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Thai tourist site becomes elephant-friendly thanks to wild animal warrior

We are celebrating Dee Kenyon (our Elephant Venue Project Manager) in Thailand this International Women’s Day (8 March). An elephant venue that was low in welfare, with elephants chained up for 23 hours per day, and then released to tourists only to bathe, feed, or ride them, changed to one where they can be observed only.

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Dee, who are you?

Dee Kenyon (46), is an Elephant Venue Manager in Thailand. Dee lives in Chiang Mai with Mister Bubba, her eight-year old adopted English bulldog. Dee stands at 154 cms and jokes that she’s the same height as a Chihuahua, but has great dreams.

What can Dee do for animals?

Dee worked closely with ChangChill, an elephant resort in Thailand to shift away from tourist activities like elephant rides, washing, and feeding to one of observation where the elephants are free to do what they want.

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Dee was with the venue for six month prior to the transition. She oversaw the construction of the tourist observation deck, as well as other facilities that would accommodate the observational-only experience. Dee also collaborated with elephant carers (mahouts) to create the new guidelines.

The owner then hired her to work with her for six more months, connecting the venue with elephant friendly tour operators who have signed our pledge.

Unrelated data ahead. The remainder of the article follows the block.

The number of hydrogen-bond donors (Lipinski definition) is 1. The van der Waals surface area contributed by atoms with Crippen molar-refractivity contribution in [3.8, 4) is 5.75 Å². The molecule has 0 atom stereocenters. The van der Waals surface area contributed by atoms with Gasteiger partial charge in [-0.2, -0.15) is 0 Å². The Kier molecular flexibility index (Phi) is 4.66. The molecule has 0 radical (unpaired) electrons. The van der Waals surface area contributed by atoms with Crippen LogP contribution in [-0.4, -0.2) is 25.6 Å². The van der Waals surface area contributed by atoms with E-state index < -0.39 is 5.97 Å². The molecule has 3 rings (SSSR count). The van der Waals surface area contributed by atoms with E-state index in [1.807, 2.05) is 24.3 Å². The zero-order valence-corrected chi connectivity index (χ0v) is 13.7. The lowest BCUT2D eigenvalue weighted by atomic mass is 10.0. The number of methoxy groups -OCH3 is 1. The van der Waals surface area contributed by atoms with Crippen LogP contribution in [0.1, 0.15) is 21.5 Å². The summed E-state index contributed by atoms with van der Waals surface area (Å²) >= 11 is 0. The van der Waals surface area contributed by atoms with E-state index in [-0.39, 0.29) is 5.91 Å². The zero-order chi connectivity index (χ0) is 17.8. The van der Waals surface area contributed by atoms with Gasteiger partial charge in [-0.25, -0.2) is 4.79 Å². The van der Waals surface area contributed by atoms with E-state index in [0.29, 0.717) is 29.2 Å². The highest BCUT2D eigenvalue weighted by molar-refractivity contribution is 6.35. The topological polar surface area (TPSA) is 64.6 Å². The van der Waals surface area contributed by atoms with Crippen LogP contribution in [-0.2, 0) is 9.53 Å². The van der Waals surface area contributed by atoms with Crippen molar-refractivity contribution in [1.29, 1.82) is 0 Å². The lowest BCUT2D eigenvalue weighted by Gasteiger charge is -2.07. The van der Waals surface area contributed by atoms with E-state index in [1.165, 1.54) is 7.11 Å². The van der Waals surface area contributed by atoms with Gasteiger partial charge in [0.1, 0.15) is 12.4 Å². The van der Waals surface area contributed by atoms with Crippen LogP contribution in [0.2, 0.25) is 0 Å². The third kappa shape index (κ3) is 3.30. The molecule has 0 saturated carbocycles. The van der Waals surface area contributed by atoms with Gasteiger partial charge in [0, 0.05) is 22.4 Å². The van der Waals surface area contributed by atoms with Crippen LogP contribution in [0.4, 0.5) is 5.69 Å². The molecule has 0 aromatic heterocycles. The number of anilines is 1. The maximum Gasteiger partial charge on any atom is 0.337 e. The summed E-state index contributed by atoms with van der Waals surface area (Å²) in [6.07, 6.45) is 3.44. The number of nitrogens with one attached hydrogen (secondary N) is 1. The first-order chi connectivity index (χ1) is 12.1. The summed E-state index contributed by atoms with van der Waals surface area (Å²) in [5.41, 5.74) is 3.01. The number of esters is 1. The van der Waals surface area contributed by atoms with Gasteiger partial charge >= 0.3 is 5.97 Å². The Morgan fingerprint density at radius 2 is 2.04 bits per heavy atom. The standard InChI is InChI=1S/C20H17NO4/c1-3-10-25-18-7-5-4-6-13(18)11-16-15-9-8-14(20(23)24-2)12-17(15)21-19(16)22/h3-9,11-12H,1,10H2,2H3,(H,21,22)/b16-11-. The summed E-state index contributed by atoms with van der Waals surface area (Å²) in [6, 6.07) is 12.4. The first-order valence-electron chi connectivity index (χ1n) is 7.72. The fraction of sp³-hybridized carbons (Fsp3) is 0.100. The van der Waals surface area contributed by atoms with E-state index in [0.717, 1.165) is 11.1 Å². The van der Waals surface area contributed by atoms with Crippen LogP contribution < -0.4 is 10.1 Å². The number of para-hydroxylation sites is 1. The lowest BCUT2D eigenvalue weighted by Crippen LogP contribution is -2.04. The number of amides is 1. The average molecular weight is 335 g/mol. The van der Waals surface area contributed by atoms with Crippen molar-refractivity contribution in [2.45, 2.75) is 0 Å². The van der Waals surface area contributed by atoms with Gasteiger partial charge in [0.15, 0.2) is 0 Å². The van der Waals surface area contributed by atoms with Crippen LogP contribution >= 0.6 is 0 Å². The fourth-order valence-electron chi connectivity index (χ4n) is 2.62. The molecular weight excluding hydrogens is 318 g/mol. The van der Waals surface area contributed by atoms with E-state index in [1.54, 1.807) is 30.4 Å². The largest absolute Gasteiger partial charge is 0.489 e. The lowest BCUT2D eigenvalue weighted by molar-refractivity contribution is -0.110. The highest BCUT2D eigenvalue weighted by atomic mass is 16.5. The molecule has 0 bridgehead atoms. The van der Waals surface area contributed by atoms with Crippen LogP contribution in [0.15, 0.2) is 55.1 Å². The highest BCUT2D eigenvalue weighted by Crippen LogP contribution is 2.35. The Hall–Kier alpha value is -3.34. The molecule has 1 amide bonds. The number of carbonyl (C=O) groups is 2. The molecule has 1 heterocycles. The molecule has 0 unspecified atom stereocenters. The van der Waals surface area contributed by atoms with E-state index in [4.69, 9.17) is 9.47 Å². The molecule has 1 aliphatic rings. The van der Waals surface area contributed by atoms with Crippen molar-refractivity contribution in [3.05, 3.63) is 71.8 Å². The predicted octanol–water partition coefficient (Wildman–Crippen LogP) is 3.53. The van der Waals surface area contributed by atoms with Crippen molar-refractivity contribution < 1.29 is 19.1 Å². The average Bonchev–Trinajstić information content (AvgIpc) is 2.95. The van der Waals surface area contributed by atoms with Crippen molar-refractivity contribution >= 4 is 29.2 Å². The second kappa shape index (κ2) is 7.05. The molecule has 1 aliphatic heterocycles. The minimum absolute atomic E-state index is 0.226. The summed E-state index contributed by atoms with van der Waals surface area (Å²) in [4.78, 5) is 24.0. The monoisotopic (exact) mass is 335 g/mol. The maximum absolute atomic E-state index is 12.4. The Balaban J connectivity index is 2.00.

Dee also works closely with other elephant venues in Thailand, to make sure they receive donations from World Animal Protection supporters during a time of reduced tourist activity.

What was the problem?

Before this, six female elephants at ChangChill had been chained for 23 hours per day. They moved from one side to the other and displayed stereotypical captive behavior, which is a sign that they are stressed. These behaviours are not seen in wild elephants.

What was the outcome for the elephants’?

Dee slowly built up the chain-free time with the elephants one hour at time. They didn’t know what they should do at first and just sat there. They became more relaxed and content as they were able to get away from chains.

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Dee’s moment of realization that her work was paying off was when an elephant used her trunk and grabbed the grass from the ground to smash it onto her front leg. They were becoming more like elephants.

We are so grateful to Dee and all other female animal protectors around world, today and every day.

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Abandoning animal cruelty

Elephants are wild animals. They are not domesticated as some people believe.

All the elephants who arrive at ChangChill will have been through a brutal training process called “the crush”. This helps to break their spirit and makes them more manageable.

This involves calves being removed from their mothers and placed in isolation, without food or water. They are terrified into submission by intense trauma and beatings.

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